Jordan′s interior minister steps down over ′heavy-handed′ raid | News | DW | 17.05.2015
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Jordan's interior minister steps down over 'heavy-handed' raid

King Abdullah accepted the resignation of Interior Minister Hussein Majali, after a public outcry caused by a police crackdown in southern Jordan. Heads of the country's police forces have also been forced to retire.

The Jordanian government removed top security officials late Sunday, following a heavy-handed raid in the city of Maan last week in which residents accused them of an "excessive use of force."

Minister Majali quit over a "failure by security agencies to coordinate between them on issues concerning the security of citizens... and the failure to address these issues to the required level," according to a statement from Prime Minister Abdullah Nsur.

Majali has been leading the country's interior ministry since 2013.

During the controversial raid, the police were attempting to arrest two wanted men in the southern region, which is often burdened by unrest.

In June last year, police fired tear gas to disperse protesters in the impoverished city after the security forces killed a suspect in a shootout. Another man was killed outside his home in April 2014, after gunmen attacked police officers guarding a courthouse.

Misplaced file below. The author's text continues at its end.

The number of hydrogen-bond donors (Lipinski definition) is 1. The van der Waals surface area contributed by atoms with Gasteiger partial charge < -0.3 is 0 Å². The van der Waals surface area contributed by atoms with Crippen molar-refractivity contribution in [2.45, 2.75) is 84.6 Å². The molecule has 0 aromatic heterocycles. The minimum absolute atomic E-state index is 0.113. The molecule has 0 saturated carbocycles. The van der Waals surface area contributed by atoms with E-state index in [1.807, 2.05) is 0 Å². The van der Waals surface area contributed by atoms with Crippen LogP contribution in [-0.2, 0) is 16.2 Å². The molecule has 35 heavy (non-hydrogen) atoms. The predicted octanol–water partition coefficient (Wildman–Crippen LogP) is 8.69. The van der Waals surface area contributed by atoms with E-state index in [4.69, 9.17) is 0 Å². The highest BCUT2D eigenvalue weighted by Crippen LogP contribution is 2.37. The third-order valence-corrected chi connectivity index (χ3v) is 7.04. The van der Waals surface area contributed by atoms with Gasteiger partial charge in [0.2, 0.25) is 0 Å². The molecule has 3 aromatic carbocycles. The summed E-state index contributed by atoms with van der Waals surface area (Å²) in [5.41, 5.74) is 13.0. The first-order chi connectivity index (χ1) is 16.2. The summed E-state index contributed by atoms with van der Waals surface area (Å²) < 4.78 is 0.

The news of Majali's resignation caused celebrations in Maan, with people firing into the air.

Bedrock of support

The government also decided to retire police chief Tawfik al-Tawabla and the head of the gendarmerie Ahmed al-Swelmin.

Besides the mishandled crackdown in the south of the country, the officials were also dismissed over an alleged torture of a police detainee which led to his death, an unnamed official told Reuters.

Earlier this month, a member of a prominent Jordanian tribe died in custody after being arrested on drug charges, which prompted accusations of police brutality and threats of reprisals.

The authorities are wary of angering Jordanian tribes who provide most of the manpower for the security forces and support for the country's monarch.

Jordan security agencies are currently engaged in a domestic push against suspected sympathizers of the "Islamic State", and the country is a member of the US-led coalition fighting the Islamist milita.

dj/rc (AFP, Reuters, AP)